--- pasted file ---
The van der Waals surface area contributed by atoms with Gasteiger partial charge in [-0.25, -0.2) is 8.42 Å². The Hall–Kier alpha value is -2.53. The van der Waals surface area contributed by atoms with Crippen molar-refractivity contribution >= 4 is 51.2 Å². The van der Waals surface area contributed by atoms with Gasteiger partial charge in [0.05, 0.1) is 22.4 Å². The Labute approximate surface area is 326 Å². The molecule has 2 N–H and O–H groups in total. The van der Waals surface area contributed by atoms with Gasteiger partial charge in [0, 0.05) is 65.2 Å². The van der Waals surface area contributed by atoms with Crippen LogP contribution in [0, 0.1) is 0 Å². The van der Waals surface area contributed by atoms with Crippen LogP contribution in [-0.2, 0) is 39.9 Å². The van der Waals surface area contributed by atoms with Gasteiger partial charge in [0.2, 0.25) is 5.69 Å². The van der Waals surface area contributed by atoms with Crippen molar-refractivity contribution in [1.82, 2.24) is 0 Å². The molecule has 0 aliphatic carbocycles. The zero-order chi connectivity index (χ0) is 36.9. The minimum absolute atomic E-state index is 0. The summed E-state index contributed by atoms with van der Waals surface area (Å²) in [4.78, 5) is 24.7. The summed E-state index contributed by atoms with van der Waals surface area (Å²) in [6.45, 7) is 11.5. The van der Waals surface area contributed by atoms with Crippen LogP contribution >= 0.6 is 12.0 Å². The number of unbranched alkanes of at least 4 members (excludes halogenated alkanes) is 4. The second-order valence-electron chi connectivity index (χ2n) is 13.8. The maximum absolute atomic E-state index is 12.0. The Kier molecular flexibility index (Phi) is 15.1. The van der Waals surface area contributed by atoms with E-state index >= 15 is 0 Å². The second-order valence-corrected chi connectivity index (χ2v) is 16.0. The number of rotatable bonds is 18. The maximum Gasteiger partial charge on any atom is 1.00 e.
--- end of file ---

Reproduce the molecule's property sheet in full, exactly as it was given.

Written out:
The van der Waals surface area contributed by atoms with Gasteiger partial charge in [-0.25, -0.2) is 8.42 Å². The Hall–Kier alpha value is -2.53. The van der Waals surface area contributed by atoms with Crippen molar-refractivity contribution >= 4 is 51.2 Å². The van der Waals surface area contributed by atoms with Gasteiger partial charge in [0.05, 0.1) is 22.4 Å². The Labute approximate surface area is 326 Å². The molecule has 2 N–H and O–H groups in total. The van der Waals surface area contributed by atoms with Gasteiger partial charge in [0, 0.05) is 65.2 Å². The van der Waals surface area contributed by atoms with Crippen LogP contribution in [0, 0.1) is 0 Å². The van der Waals surface area contributed by atoms with Crippen LogP contribution in [-0.2, 0) is 39.9 Å². The van der Waals surface area contributed by atoms with Gasteiger partial charge in [0.2, 0.25) is 5.69 Å². The van der Waals surface area contributed by atoms with Crippen molar-refractivity contribution in [1.82, 2.24) is 0 Å². The molecule has 0 aliphatic carbocycles. The zero-order chi connectivity index (χ0) is 36.9. The minimum absolute atomic E-state index is 0. The summed E-state index contributed by atoms with van der Waals surface area (Å²) in [4.78, 5) is 24.7. The summed E-state index contributed by atoms with van der Waals surface area (Å²) in [6.45, 7) is 11.5. The van der Waals surface area contributed by atoms with Crippen LogP contribution >= 0.6 is 12.0 Å². The number of unbranched alkanes of at least 4 members (excludes halogenated alkanes) is 4. The second-order valence-electron chi connectivity index (χ2n) is 13.8. The maximum absolute atomic E-state index is 12.0. The Kier molecular flexibility index (Phi) is 15.1. The van der Waals surface area contributed by atoms with E-state index >= 15 is 0 Å². The second-order valence-corrected chi connectivity index (χ2v) is 16.0. The number of rotatable bonds is 18. The maximum Gasteiger partial charge on any atom is 1.00 e.